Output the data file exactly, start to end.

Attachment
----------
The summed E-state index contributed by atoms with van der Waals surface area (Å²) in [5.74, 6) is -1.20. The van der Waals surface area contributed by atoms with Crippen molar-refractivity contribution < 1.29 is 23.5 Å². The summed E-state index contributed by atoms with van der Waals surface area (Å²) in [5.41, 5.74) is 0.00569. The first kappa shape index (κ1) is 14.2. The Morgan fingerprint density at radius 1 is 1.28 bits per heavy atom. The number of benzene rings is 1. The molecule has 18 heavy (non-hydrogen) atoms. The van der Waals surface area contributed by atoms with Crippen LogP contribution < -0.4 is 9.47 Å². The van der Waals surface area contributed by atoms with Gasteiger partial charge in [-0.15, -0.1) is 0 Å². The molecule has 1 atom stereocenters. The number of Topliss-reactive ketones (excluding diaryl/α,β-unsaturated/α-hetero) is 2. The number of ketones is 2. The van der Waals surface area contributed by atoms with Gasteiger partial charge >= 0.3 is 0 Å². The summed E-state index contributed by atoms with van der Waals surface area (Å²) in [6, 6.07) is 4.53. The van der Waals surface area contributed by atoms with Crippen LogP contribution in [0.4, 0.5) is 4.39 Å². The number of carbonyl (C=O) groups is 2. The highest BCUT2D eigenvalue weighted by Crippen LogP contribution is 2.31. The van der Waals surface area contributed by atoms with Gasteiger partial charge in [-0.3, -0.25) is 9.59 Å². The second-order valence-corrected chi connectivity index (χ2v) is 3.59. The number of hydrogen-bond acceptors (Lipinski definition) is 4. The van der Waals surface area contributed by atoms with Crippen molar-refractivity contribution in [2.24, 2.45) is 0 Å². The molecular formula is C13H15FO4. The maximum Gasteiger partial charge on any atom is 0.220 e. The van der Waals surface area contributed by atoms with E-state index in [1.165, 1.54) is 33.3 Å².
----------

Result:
The summed E-state index contributed by atoms with van der Waals surface area (Å²) in [5.74, 6) is -1.20. The van der Waals surface area contributed by atoms with Crippen molar-refractivity contribution < 1.29 is 23.5 Å². The summed E-state index contributed by atoms with van der Waals surface area (Å²) in [5.41, 5.74) is 0.00569. The first kappa shape index (κ1) is 14.2. The Morgan fingerprint density at radius 1 is 1.28 bits per heavy atom. The number of benzene rings is 1. The molecule has 18 heavy (non-hydrogen) atoms. The van der Waals surface area contributed by atoms with Crippen LogP contribution < -0.4 is 9.47 Å². The van der Waals surface area contributed by atoms with Gasteiger partial charge in [-0.15, -0.1) is 0 Å². The molecule has 1 atom stereocenters. The number of Topliss-reactive ketones (excluding diaryl/α,β-unsaturated/α-hetero) is 2. The number of ketones is 2. The van der Waals surface area contributed by atoms with Gasteiger partial charge >= 0.3 is 0 Å². The summed E-state index contributed by atoms with van der Waals surface area (Å²) in [6, 6.07) is 4.53. The van der Waals surface area contributed by atoms with Crippen LogP contribution in [0.4, 0.5) is 4.39 Å². The number of carbonyl (C=O) groups is 2. The highest BCUT2D eigenvalue weighted by Crippen LogP contribution is 2.31. The van der Waals surface area contributed by atoms with Gasteiger partial charge in [-0.3, -0.25) is 9.59 Å². The second-order valence-corrected chi connectivity index (χ2v) is 3.59. The number of hydrogen-bond acceptors (Lipinski definition) is 4. The van der Waals surface area contributed by atoms with Crippen molar-refractivity contribution in [2.24, 2.45) is 0 Å². The molecular formula is C13H15FO4. The maximum Gasteiger partial charge on any atom is 0.220 e. The van der Waals surface area contributed by atoms with E-state index in [1.165, 1.54) is 33.3 Å².